Delayed from August, this week saw the publication of the London Mayor's draft housing strategy, which is now open for consultation for three months.
Covering all housing policy from leasehold reform to tackling street homelessness, the strategy also has a specific section devoted to the private rented sector. With a quarter of London's children in the private rented sector, and millions of renters living in poverty, we all know how urgently action is needed.
We'll be coming back to parts of the strategy in the coming weeks, but here we just focus on the main headlines for renters.
The strategy builds on the Mayor's manifest commitment and previous public statements, and although the Mayor lacks the powers to fundamentally transform London's PRS, there are nonetheless some steps forward and potential to go further.
Most notable for not being mentioned before is a focus on increasing security through the development of a 'London Model' of tenancy reform.
The model will develop through discussion, but the draft strategy offers a number of potential directions, including changes to section 21 'no fault' evictions, increasing notice periods for tenants, and introducing a new landlord and tenant dispute resolution service.
At Generation Rent we strongly believe that section 21 must be scrapped and have set out proposals about how to do so here.
And while for some, the Mayor's proposal for a process to determine how greater security could work may seem unnecessarily cautious, when so much has already been proposed in this area, it does also present an opportunity.
We have a new government, with a commitment in the Housing White Paper to greater renter security. If this process can catalyse some genuine consensus between the Mayor and central government, it may be a renewed chance to see tenancy reform taken forward.
It's an area that Generation Rent will be pushing on, looking to once again make the case for action on an issue that is fundamental to renters. You can write to your MP about our proposals here.
Other PRS policy in the strategy was expected but welcome nonetheless. Support for local landlord licensing, and the establishment of a 'name and shame' rogue landlord database are both mechanisms to tackle the worst landlords, and a call for a larger, national landlord registration scheme is a necessary step towards professionalising the sector.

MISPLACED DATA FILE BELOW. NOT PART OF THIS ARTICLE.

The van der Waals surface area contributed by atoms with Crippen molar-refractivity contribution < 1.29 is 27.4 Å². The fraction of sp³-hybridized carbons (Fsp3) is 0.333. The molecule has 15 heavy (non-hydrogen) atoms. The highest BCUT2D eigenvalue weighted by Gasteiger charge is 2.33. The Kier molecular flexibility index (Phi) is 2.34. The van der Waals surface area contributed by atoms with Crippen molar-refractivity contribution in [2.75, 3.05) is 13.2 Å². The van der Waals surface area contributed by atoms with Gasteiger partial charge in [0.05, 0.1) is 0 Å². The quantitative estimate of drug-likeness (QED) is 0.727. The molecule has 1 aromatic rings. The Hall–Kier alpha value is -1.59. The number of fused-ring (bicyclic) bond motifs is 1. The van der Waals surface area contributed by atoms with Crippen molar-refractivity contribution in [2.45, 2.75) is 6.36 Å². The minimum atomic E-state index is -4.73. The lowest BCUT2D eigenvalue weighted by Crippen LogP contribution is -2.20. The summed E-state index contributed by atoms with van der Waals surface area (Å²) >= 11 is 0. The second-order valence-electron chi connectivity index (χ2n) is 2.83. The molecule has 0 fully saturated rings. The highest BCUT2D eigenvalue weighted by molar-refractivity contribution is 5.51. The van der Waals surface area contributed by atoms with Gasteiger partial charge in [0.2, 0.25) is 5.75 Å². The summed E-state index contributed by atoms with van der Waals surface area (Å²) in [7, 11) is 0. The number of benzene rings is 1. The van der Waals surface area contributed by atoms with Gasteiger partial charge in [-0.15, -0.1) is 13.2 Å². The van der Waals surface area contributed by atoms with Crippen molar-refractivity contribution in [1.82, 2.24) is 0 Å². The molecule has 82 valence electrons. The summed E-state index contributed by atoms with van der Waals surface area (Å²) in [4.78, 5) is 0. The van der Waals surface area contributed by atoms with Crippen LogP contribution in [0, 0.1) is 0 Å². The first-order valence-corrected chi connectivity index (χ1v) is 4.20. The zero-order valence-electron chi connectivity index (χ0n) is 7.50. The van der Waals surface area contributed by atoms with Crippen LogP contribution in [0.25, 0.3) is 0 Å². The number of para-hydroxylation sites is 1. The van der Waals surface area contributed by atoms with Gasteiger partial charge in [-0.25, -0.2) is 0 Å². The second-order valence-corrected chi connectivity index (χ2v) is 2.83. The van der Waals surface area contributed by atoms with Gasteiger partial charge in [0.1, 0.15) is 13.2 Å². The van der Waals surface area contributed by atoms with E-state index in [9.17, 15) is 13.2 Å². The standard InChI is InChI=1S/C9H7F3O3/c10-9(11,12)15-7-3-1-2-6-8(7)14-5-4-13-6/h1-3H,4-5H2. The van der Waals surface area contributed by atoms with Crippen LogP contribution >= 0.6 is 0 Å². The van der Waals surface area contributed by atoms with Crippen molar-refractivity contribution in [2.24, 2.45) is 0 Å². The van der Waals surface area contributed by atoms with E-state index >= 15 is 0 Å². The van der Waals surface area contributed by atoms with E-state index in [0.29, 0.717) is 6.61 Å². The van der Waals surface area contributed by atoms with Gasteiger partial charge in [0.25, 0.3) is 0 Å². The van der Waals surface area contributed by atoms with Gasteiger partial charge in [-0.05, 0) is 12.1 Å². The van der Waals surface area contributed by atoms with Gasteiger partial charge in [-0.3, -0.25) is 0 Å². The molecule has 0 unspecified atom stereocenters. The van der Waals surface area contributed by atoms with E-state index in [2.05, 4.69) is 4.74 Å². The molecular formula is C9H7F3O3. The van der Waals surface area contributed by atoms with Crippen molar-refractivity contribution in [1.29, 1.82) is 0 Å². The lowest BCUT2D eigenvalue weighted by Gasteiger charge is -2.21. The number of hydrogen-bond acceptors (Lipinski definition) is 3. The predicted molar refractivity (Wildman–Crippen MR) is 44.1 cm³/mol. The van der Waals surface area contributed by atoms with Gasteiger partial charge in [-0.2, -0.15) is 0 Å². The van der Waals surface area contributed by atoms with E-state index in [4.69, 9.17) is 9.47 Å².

Continuing to call for the implementation of the letting fees ban is also key at a point when we still don't have a legislative timetable in parliament, and there are concerns about the ban being delayed.
Support for a fees ban is part of the Mayor's overall approach to affordability, but the strategy also recognises the need to go further to tackle the long-term cost of rent in the sector, both through a review of housing support and by limiting rent rises.
What the former should mean, in practice, is calling on the government to end the freeze on Local Housing Allowance at the Autumn Budget. And while support for limits on rent rises are important, alongside the calls for more challenges to rent rises through the First-Tier Tribunal, these measures will not bring down rents that are already too high.
Supply of new London Living Rent homes (with rents based on a third of local wages) will provide some renters with lower housing costs, though caveats do remain.
It is concerning that the strategy still leaves room for intermediate rented products at 80% of market rent - all newly built, 'affordable' homes in the private rented sector should be at London Living Rent.
Secondly, although the strategy talks about London Living Rent providing greater security for renters, there do not appear to be any guarantees of this.
Rather than giving guidance about longer tenancies, and having 'expectations' of terms of at least three years, these products should be offered as ten-year ASTs with rolling break clauses, to ensure long-term security while still adhering to the stated purpose of becoming shared ownership within that period.
If a renter wanted to leave or buy the property before the end of the contract then that would still be possible, but tenants would then have much greater clarity about how long they can stay in a property, and exactly what it offers, which remains unclear, and an apparent lottery at this point.
Beyond new supply, through, the broader move though must be to tackle affordability in the wider private rented sector.
If we believe that building homes at rent levels well below what the market is setting is an important way to tackle the London housing crisis, let's extend that principle to the other 95% of London's renters who will continue to live in the existing PRS, and who just want an affordable, long-term place to call home.
Doing so would be cheaper and faster than a strategy relying only on supply, and the created housing benefit savings could be recycled into building more genuinely affordable homes.
The powers to do this don't yet exist at London level. But it's for that reason that we need a concerted voice from campaigners, housing professionals and politicians across the capital to change what is possible, and support London's renters across the city.